Adolescents ages 12 to 18 should be screened for major depressive disorder “when adequate systems are in place for diagnosis, treatment, and monitoring,” the U.S. Preventative Services Task Force recommended in an updated position paper this week.
But “the current evidence is insufficient to assess the balance of benefits and harms of screening for [major depressive disorder] in children age 11 years and younger,” the independent organization said, noting that it found no studies of the use of such instruments on younger children.
The paper updates the organization’s 2009 position, which recommended screening for adolescents but limited potential treatment options to therapy and counseling. The draft updated position doesn’t included such limits because there is “decreased concern over the harms of pharmacotherapy in adolescents when patients are adequately monitored.”
The recommendations, which apply to primary care settings, are also significant for schools, which often serve as a venue to connect students, particularly low-income students, to mental health services. Many schools with onsite health centers have introduced mental health and counseling as well as primary care services. From the paper:
Children and adolescents with [major depressive disorder] typically have functional impairments in their performance at school or work, as well as in their interactions with their families and peers. Depression can also negatively affect the developmental trajectories of affected youth. [Major depressive disorder] in children and adolescents is strongly associated with recurrent depression in adulthood; other mental disorders; and increased risk for suicidal ideation, suicide attempts, and suicide completion. In nationally representative U.S. surveys, about 8% of adolescents reported having major depression in the past year. Little is known about the prevalence of MDD in children. Among children and adolescents ages 8 to 15 years, 2% of males and 4% of females reported having [major depressive disorder] in the past year."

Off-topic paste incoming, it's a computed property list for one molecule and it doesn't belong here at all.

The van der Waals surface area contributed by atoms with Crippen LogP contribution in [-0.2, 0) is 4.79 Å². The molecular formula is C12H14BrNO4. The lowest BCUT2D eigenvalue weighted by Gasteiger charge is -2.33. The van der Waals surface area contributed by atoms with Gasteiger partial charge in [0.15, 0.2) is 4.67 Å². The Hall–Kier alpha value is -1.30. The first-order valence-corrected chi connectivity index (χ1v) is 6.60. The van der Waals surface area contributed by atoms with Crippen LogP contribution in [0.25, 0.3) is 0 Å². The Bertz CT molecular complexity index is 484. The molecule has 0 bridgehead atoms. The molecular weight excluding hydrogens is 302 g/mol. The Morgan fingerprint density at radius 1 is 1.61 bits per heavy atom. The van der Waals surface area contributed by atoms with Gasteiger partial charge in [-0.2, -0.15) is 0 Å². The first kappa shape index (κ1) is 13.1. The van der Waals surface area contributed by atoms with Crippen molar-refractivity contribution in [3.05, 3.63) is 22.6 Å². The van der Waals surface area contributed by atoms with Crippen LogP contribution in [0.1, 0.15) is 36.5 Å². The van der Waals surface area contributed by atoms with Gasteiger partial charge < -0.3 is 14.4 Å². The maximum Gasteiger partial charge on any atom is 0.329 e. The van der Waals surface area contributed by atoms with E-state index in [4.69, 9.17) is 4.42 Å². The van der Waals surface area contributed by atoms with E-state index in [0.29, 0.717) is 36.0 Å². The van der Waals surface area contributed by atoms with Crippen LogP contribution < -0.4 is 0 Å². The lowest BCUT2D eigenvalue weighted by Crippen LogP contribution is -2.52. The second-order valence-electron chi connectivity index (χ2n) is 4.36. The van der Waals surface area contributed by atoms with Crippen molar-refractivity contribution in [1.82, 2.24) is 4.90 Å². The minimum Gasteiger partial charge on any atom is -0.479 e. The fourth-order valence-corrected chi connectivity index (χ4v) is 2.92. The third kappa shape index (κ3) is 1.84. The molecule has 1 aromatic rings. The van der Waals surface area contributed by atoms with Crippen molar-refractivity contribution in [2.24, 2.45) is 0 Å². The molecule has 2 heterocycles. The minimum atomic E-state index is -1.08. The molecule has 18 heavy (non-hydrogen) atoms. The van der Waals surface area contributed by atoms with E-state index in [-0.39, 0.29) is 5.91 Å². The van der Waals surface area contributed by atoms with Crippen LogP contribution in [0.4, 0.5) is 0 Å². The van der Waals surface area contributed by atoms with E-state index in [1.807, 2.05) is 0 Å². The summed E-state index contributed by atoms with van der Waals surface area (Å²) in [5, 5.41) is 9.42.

You can comment on the draft position here.
Further reading on mental health and schools:
- Teaching Teenagers That People Change May Help Prevent Depression
- Physical Fitness, Lower Depression Rates Linked for Middle School Girls
- Suicide Rates Climb Dramatically for Young Black Children, Study Finds
- Robin Williams’ Death: What We Shouldn’t Say When We Discuss Suicide
- Educators Often Overlook Student Grief, Experts Say
A version of this news article first appeared in the Rules for Engagement blog.